Gone Girl: From Private School to Homeless

I am honoured to know the writer of this piece that I am going to share with you. Emily Wright’s experiences with bullying, addiction, homelessness and recovery is truly inspiring. We can turn our lives around and be the people we want to be.

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Gone Girl: I was a private school kid from Rosedale—until I ended up on the street

She had loving parents and all the opportunities and privileges in the world. Then she discovered drugs.

My parents gave me a great chance at life. I grew up in a three-bedroom house in Lawrence Park, where I spent weekends riding my bike and making mud pies with my younger brother. At Christmas, my parents took us on vacations to Hawaii and London and Kenya. In the summers, we rented a cottage in Muskoka, where we built teepees and chased frogs. One year, knowing how much I loved acting and tap dancing, my parents sent me to an elite arts camp in the Catskills.

In 1992, when I was seven, we moved to a sprawling Edwardian house in Rosedale, effectively upgrading from middle class to nouveau riche. My father had risen from a working-class childhood in Montreal to the upper echelons of Bay Street finance. The new house was his prize for all he’d accomplished, a way to show the world what he could do for his family. Growing up, I was provided with unconditional love and support. My mother made a point of encouraging my artistic side, making me costumes for dance recitals and driving me to extracurricular activities.

My home life was as idyllic as a ’50s sitcom, but school was torture. In Grade 1, my parents had enrolled me at Branksome Hall, the private girls’ school in midtown. From the moment I arrived, I was constantly, cruelly bullied. Every day at recess, kids would steal my boots, stuff them with snow and hide them in the playground. I’d run around in my green stockings searching for them while the teachers rang the bell and hollered at me to get in line.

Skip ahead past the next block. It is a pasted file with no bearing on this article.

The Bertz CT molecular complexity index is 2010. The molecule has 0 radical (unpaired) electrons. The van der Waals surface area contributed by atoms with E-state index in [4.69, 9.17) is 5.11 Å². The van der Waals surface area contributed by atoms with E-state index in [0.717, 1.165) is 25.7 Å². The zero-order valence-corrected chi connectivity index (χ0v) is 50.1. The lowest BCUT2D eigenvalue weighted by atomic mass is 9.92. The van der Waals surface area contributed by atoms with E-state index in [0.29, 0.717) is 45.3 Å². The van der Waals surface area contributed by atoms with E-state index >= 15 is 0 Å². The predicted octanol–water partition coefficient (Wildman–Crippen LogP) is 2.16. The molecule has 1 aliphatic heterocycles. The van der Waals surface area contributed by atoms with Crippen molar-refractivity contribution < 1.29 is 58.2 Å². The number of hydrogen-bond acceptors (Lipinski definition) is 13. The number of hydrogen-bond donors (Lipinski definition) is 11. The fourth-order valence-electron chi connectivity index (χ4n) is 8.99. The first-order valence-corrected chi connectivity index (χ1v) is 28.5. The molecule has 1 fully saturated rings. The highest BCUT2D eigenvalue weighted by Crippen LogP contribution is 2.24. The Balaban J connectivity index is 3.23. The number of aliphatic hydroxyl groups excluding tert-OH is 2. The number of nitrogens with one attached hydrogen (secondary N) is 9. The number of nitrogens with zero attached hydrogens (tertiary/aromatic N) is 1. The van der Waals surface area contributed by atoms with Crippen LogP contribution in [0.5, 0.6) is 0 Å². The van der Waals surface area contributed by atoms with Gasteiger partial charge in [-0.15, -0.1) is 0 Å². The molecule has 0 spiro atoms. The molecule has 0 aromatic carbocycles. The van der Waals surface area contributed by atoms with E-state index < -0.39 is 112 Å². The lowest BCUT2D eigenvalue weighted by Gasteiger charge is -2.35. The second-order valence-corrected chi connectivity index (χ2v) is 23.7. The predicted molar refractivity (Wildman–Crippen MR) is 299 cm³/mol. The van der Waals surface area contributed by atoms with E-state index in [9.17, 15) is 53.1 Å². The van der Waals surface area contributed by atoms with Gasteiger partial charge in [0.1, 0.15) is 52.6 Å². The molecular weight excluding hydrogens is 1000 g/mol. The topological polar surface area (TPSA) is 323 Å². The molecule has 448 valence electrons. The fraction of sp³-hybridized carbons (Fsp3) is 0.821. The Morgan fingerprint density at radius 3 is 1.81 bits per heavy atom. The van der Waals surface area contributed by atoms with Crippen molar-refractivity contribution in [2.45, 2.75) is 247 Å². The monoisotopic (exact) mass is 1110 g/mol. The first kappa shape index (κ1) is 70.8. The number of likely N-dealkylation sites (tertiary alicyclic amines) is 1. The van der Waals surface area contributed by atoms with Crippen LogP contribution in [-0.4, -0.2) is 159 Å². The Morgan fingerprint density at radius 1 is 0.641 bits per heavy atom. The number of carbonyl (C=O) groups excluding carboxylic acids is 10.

At Branksome, a school known for its academic rigour, I struggled with my studies. (I had a learning disability that wasn’t diagnosed until I was 16.) I was also a deeply sensitive and trusting child—I expressed my feelings, which only made me more vulnerable. When my mom confronted my teachers about the bullying, they’d tell her I was being too touchy, that I needed to pull up my socks and deal with it. I made a few friends in my neighbourhood—kids I would play with on weekends and after school—but I was always worried they’d discover whatever my classmates hated about me and disappear. Over the years, I developed a chameleonic tendency to change my personality for whomever I was with—a dangerous pattern that followed me into adulthood.

I switched schools seven times in the next decade. At most places the bullying intensified, chipping away at my self-esteem. In Grade 7, I landed at the co-ed private school Montcrest, where the kids called me fat and scribbled BITCH in my notebooks. To fill my friendship void, I became addicted to Yahoo chat rooms—primitive, unfiltered oceans of lonely teens searching for a connection. In Grade 8, I became involved with a handsome lacrosse player who lived in Mississauga. After chatting for a few months, we started dating in real life. I was 14; he was 17. That summer, he came up to my cottage for a weekend, where we made out in the bunkie. Before I knew what was happening, we were having sex. I didn’t intend to lose my virginity that night, but I don’t remember saying no. The next morning, he went back to Toronto, and I never heard from him again. I emailed and called him every day, but never got an answer.

A few months later, I started dating a new guy who was a couple of grades ahead of me. We were fooling around behind school one day when he suddenly pinned me to the ground and raped me. When I arrived at school the next day, he told everyone I’d had sex with him. The girls hissed “slut” as I walked down the hall. I started to believe them. I didn’t tell my parents what had happened, but my behaviour had them worried. “I feel like I’m losing you,” my mom kept telling me.

And she was. I barely went to school for the rest of the year, partly out of mortification, partly due to the sudden, severe migraine headaches I’d begun experiencing. My mom and dad took me to every neurologist in the city, but nothing came of it. I managed to pass Grade 9 through frantic cramming and sheer luck.

 

To read the rest of Emily’s story please click on the link: Gone Girl by Emily Wright

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3 thoughts on “Gone Girl: From Private School to Homeless

  1. wow, that is something to aspire to! what an amazing young lady and what an incredible journey she and her family had.
    sadly i have lost two cousins to suicide; they were not able to stop the drugs in any other way. this lady is remarkable! great choice of posts, put me to tears.
    thanks for sharing.

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